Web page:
by Holly Hazard
I answer the phone and wish I hadn’t as I’m immediately told how this is the most significant election in recent history and how important it is to canvass or phone bank early. Guilt, not passion or inspiration, drives me to agree, reluctantly, to spend a Saturday canvassing in an unfamiliar neighborhood. I bring my husband along, and, without much fanfare, we’re immediately separated. I’m handed a turf packet of about 80 names, some in an apartment complex that bans door-to-door solicitation. I’m told it’s important that I complete my entire packet. Four hours later, having had a few satisfying conversations, but mostly either finding no one home, or getting quick answers to the boxes I must check, I return my pack, retrieve my husband and, relieved, go home.
In my thirty years in the non-profit sector I’ve witnessed the evolution of volunteer management from one of exploitation of “free labor,” to one valuing volunteers as integral to our success and determined to provide an appropriate, significant, and personalized experience. Our conferences include tracks on volunteer management, research studies abound, and many non-profits have staff whose job is only to keep volunteers engaged and happy. Not so, it seems, with the Virginia Democrats and our coordinated campaign. It appears that the party hasn’t noticed all the energy and passion left with no place to engage because the only opportunity to help appears to be those dictated from a headquarters far away, and a model that hasn’t changed in at least 15 years.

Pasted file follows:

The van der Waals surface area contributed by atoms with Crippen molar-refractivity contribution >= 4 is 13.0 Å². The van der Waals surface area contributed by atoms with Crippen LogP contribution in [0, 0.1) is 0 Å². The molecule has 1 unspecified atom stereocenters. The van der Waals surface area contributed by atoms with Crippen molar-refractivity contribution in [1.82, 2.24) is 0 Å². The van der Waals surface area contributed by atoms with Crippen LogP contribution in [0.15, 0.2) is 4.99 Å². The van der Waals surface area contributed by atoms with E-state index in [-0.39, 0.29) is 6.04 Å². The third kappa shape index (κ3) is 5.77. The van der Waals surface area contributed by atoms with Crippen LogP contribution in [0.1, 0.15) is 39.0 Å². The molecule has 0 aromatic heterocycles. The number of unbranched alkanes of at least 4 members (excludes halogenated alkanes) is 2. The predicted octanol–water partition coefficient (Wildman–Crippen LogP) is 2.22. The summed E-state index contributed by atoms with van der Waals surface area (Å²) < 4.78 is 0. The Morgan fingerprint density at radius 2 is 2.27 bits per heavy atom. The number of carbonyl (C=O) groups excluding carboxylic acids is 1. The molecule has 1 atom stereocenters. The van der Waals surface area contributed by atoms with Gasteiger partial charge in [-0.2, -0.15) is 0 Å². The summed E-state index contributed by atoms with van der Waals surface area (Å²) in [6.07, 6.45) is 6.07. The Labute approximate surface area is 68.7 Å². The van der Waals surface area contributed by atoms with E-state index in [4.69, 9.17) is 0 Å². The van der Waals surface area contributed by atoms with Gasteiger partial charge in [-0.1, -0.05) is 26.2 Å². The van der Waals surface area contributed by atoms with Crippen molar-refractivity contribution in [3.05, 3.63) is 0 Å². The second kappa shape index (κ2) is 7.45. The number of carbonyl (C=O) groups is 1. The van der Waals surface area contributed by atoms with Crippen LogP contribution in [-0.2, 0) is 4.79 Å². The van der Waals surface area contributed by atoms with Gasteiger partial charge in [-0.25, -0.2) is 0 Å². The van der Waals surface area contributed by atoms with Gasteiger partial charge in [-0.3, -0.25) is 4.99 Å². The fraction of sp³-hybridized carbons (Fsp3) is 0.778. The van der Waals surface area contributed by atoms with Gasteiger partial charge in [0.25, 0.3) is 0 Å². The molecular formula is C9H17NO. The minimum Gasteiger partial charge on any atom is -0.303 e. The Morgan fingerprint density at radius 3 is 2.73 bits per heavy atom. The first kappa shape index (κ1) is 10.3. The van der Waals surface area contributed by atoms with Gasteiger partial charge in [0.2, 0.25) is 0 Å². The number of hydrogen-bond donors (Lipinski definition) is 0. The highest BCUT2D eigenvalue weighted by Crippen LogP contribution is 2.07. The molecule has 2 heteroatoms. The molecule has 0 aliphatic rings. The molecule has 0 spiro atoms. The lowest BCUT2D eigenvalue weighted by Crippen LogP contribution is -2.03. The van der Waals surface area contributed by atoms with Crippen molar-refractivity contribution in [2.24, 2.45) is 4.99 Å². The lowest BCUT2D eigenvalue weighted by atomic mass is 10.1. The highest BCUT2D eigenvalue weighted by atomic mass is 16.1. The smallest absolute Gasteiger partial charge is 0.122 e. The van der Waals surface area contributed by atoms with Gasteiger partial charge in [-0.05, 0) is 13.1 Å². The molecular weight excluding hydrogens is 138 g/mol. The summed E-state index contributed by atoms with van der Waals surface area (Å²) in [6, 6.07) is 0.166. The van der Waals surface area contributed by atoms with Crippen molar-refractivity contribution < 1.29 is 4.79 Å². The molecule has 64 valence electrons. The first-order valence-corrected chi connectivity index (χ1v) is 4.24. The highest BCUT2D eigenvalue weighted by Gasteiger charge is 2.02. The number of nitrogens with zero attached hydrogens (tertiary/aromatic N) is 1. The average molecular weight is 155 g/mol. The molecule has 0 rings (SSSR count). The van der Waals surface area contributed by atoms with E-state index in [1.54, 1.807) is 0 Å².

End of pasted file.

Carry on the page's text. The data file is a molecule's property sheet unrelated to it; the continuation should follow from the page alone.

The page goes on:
Virginia Democrats have a limited volunteer pool that keeps coming because of the frightening commentary on CNN, not because of any significant, positive experience with our party. Many volunteers drop out after one or two tries, or never start to engage, because they’d “like to help but they don’t canvass.” The turf packs are too big, canvassing with a partner requires two packs and double the commitment, the script is often stilted and awkward, the tough canvas sites (apartments or HOAs that resist campaigners) aren’t pulled and given to an elite canvass team. Volunteers may be briefly trained by people who may need more training themselves, are sent to houses far from home, aren’t made a part of any community or tribe, or even thanked. And they aren’t offered other options that may better satisfy them, such as postcard campaigns or social media outreach that may be a portal to more activism.
A science exists to soliciting and retaining volunteers, which includes providing a rewarding experience, and excellent training and rewards. The value of our volunteers needs to be recognized, appropriately appreciated, and crafted to meet their needs, not just the needs of the campaign. The coordinated campaigns are short-term but the party and the volunteers are a permanent foundation of those campaigns. Building volunteer satisfaction should not be left solely in the hands of the entity with short-term goals. If this [and the next and the next] is the most important election of our lives, we need everyone to engage— not just those who fit into an arbitrary rubric, long since discarded by most social justice enterprises. We need to invest in a volunteer experience that works for the party and the candidates, but also for the largest cross-section of passionate progressives we can attract to help.
P.S. The cover photo is of canvassers (Alexandra Clayton and Elisabeth Holmes) in 2017 for House of Delegates Democratic candidate Wendy Gooditis.